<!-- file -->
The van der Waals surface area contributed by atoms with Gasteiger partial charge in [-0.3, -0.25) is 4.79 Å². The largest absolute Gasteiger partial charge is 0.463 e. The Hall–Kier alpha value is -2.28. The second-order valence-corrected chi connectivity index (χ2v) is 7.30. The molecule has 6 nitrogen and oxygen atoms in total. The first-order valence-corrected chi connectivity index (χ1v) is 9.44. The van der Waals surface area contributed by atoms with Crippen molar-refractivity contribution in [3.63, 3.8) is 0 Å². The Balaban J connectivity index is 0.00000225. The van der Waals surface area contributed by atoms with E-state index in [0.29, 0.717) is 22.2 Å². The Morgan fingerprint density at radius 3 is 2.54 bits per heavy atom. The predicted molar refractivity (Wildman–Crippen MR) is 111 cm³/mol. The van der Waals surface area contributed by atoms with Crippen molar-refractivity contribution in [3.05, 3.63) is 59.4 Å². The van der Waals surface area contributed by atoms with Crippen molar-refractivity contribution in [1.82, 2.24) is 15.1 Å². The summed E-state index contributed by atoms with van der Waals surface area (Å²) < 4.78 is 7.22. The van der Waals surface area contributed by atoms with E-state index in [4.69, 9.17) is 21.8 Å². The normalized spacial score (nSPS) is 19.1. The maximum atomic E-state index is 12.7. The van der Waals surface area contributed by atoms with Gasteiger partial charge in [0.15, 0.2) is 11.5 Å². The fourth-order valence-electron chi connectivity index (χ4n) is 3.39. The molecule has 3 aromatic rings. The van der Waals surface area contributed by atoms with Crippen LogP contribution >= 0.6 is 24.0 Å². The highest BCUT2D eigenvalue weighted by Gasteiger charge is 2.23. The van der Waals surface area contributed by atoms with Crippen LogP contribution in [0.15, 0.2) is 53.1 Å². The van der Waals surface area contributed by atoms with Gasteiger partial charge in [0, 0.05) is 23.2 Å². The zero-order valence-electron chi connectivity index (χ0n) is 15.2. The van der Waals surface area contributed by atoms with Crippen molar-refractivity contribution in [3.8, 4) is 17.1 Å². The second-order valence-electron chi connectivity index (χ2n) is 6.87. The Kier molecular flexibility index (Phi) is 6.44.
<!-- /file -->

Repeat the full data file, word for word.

The van der Waals surface area contributed by atoms with Gasteiger partial charge in [-0.3, -0.25) is 4.79 Å². The largest absolute Gasteiger partial charge is 0.463 e. The Hall–Kier alpha value is -2.28. The second-order valence-corrected chi connectivity index (χ2v) is 7.30. The molecule has 6 nitrogen and oxygen atoms in total. The first-order valence-corrected chi connectivity index (χ1v) is 9.44. The van der Waals surface area contributed by atoms with Crippen molar-refractivity contribution in [3.63, 3.8) is 0 Å². The Balaban J connectivity index is 0.00000225. The van der Waals surface area contributed by atoms with E-state index in [0.29, 0.717) is 22.2 Å². The Morgan fingerprint density at radius 3 is 2.54 bits per heavy atom. The predicted molar refractivity (Wildman–Crippen MR) is 111 cm³/mol. The van der Waals surface area contributed by atoms with Crippen molar-refractivity contribution in [3.05, 3.63) is 59.4 Å². The van der Waals surface area contributed by atoms with Crippen molar-refractivity contribution in [1.82, 2.24) is 15.1 Å². The summed E-state index contributed by atoms with van der Waals surface area (Å²) < 4.78 is 7.22. The van der Waals surface area contributed by atoms with E-state index in [4.69, 9.17) is 21.8 Å². The normalized spacial score (nSPS) is 19.1. The maximum atomic E-state index is 12.7. The van der Waals surface area contributed by atoms with Gasteiger partial charge in [0.15, 0.2) is 11.5 Å². The fourth-order valence-electron chi connectivity index (χ4n) is 3.39. The molecule has 3 aromatic rings. The van der Waals surface area contributed by atoms with Crippen LogP contribution >= 0.6 is 24.0 Å². The highest BCUT2D eigenvalue weighted by Gasteiger charge is 2.23. The van der Waals surface area contributed by atoms with Crippen LogP contribution in [0.15, 0.2) is 53.1 Å². The van der Waals surface area contributed by atoms with Gasteiger partial charge in [0, 0.05) is 23.2 Å². The zero-order valence-electron chi connectivity index (χ0n) is 15.2. The van der Waals surface area contributed by atoms with Crippen molar-refractivity contribution in [3.8, 4) is 17.1 Å². The second-order valence-electron chi connectivity index (χ2n) is 6.87. The Kier molecular flexibility index (Phi) is 6.44.